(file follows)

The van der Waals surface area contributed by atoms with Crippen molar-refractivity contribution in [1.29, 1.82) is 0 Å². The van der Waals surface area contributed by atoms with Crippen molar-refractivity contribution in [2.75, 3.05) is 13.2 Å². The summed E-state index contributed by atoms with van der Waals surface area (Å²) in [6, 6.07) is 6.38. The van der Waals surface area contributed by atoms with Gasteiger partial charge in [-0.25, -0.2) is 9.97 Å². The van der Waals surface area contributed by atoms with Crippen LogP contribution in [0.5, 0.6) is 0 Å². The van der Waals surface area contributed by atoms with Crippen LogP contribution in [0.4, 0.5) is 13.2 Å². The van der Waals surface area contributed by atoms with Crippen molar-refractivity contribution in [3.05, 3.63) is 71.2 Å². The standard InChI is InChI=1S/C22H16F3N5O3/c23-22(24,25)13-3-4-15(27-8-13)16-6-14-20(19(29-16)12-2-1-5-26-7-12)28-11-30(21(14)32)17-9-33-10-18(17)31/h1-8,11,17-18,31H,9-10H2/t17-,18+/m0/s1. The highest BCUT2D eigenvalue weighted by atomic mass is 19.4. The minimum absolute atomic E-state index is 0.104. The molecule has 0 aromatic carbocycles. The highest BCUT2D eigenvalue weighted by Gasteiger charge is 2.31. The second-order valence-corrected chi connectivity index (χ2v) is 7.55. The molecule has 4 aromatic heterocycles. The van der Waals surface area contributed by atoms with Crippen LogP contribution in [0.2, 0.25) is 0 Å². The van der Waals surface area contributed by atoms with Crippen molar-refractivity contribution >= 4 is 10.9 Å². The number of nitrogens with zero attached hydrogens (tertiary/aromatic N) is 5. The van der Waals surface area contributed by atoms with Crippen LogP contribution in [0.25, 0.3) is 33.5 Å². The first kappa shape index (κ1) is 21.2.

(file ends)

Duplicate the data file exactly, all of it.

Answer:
The van der Waals surface area contributed by atoms with Crippen molar-refractivity contribution in [1.29, 1.82) is 0 Å². The van der Waals surface area contributed by atoms with Crippen molar-refractivity contribution in [2.75, 3.05) is 13.2 Å². The summed E-state index contributed by atoms with van der Waals surface area (Å²) in [6, 6.07) is 6.38. The van der Waals surface area contributed by atoms with Gasteiger partial charge in [-0.25, -0.2) is 9.97 Å². The van der Waals surface area contributed by atoms with Crippen LogP contribution in [0.5, 0.6) is 0 Å². The van der Waals surface area contributed by atoms with Crippen LogP contribution in [0.4, 0.5) is 13.2 Å². The van der Waals surface area contributed by atoms with Crippen molar-refractivity contribution in [3.05, 3.63) is 71.2 Å². The standard InChI is InChI=1S/C22H16F3N5O3/c23-22(24,25)13-3-4-15(27-8-13)16-6-14-20(19(29-16)12-2-1-5-26-7-12)28-11-30(21(14)32)17-9-33-10-18(17)31/h1-8,11,17-18,31H,9-10H2/t17-,18+/m0/s1. The highest BCUT2D eigenvalue weighted by atomic mass is 19.4. The minimum absolute atomic E-state index is 0.104. The molecule has 0 aromatic carbocycles. The highest BCUT2D eigenvalue weighted by Gasteiger charge is 2.31. The second-order valence-corrected chi connectivity index (χ2v) is 7.55. The molecule has 4 aromatic heterocycles. The van der Waals surface area contributed by atoms with Crippen LogP contribution in [0.2, 0.25) is 0 Å². The van der Waals surface area contributed by atoms with Crippen molar-refractivity contribution >= 4 is 10.9 Å². The number of nitrogens with zero attached hydrogens (tertiary/aromatic N) is 5. The van der Waals surface area contributed by atoms with Crippen LogP contribution in [0.25, 0.3) is 33.5 Å². The first kappa shape index (κ1) is 21.2.